ABG Employment Newsletter – May 2013

Interpretation of pay agreement

In many large organisations, particularly in the public sector, pay rates are set out in collective agreements between the employer and the recognised trade union. In a recent case an ambiguity in the wording of the agreement resulted in litigation and three hearings by three Tribunals/Courts, each of which came to a different conclusion.

In 2007 the employers and the union entered into a 3 year pay deal. The collective agreement set out percentage increases for 2007 and 2008. For 2009 the agreement said that pay would be increased “by 2.5% or by the NJC Local Government services settlement plus any uplift required to ensure general pay increases for the period 2007-9 are 1% above the NJC settlements for the same period”.

The agreement did not specify which of these two alternatives was to take precedence. It was this that resulted in the litigation. A group of employees brought unlawful deductions from wages claims in the Tribunal arguing that the purpose of the agreement was that the 2009 pay increase would be guaranteed to be no less than 2.5%, but they were entitled to the NJC settlement plus an uplift if greater than 2.5%.

Their claim failed at the Employment Tribunal which ruled that there was an inherent uncertainty in the agreement which meant it was unenforceable and that it was only an “agreement to agree” the final rate increase in 2009 after the NJC settlements had been concluded.

The claimants appealed to the EAT which disagreed with the Employment Tribunal’s conclusion, but still rejected the claim for an increase greater than 2.5%. The EAT said the agreement was effective despite the apparent ambiguity, but that the employer was free to choose between the two rates and was entitled to implement the lower rate of increase. This was in accordance with the general principle that a party is entitled to operate an agreement in the way most favourable to itself.

The case then went to the Court of Appeal which disagreed with both the Employment Tribunal and the EAT. The Court of Appeal upheld the claims, ruling that the real meaning of the agreement must have been that the employees would receive an increase of 2.5% or NJC plus 1%, whichever was the greater. The Court of Appeal felt that no other meaning would have made industrial sense and that no trade union would have agreed to a 3 year pay deal in which the third year was covered by two alternatives and the employer could choose between them.

In practical terms the Court of Appeal was prepared to add the words “whichever is greater” into the agreement. But the lesson to be learned is that of course parties should always avoid ambiguity when drafting agreements or contract terms. The costly litigation in this case could have easily been avoided had more care been taken to spell out what the Court of Appeal felt was obvious – even though it was not obvious to the Employment Tribunal or the EAT. The saga also demonstrates the inherent difficulty in predicting a Tribunal or Court decision as these three different judicial bodies came up with three different conclusions.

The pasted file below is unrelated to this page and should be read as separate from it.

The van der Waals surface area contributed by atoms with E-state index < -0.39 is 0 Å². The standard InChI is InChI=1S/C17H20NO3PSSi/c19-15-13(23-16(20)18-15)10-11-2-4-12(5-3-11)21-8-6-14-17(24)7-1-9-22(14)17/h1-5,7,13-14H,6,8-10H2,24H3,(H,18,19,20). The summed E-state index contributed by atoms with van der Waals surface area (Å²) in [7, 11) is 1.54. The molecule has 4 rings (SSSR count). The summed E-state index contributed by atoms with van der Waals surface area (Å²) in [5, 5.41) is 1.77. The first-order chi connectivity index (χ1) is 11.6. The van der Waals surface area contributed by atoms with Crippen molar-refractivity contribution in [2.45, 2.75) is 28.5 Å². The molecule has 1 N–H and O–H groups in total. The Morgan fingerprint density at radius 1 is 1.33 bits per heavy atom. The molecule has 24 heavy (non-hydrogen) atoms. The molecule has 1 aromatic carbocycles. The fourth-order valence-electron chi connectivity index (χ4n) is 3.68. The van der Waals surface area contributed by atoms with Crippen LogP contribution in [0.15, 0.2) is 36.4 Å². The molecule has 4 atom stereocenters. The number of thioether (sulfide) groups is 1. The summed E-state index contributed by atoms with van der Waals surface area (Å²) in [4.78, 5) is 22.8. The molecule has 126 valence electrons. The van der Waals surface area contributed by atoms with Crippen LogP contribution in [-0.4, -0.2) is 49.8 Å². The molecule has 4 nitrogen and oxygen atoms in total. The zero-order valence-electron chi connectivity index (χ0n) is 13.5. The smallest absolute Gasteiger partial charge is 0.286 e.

Dismissals due to breakdown in working relationships

There are 5 potentially fair reasons for dismissal, the fifth reason being a sweeping up category: “some other substantial reason” of a kind such as to justify dismissal. Employers sometimes rely on “SOSR” when they consider there has been a breakdown in the working relationship, but a recent case shows that it is not enough simply to say that the relationship has broken down, but there must be some objective evidence to demonstrate that this has been the case and that continued employment is untenable.

In this case the company dismissed one of its senior managers after a dispute arose about his share of the company’s profits and the draft terms of the service agreement he had been offered. After his solicitors had written to the company saying he had lost all trust and confidence in his employer and referring to a potential constructive dismissal claim, the company decided to dismiss him after attempts to reach a settlement had failed.

The company claimed that there had been a breakdown in the working relationship and that he had therefore been dismissed for “some other substantial reason” justifying dismissal, but this argument was rejected by both the Tribunal and the EAT. Although the situation had become contentious, in reality it was no more than a power struggle over pay and the contract terms and the relationship had not deteriorated to such an extent as to merit the termination of employment.

This decision highlights that although a breakdown in relations can amount to some other substantial reason, it is not enough merely to say that the employer has lost trust and confidence in the employee and something more is required.

Employee in Germany could not bring unfair dismissal claim

The right not to be unfairly dismissed applies to employees who work in Great Britain. Case law has also established that some employees who work or are based abroad may be covered by unfair dismissal law in exceptional circumstances. Where the employee’s place of work is not Great Britain, British law may apply where the employee has a strong connection with Great Britain and with British employment law which is closer than their connection with any other country’s system of law.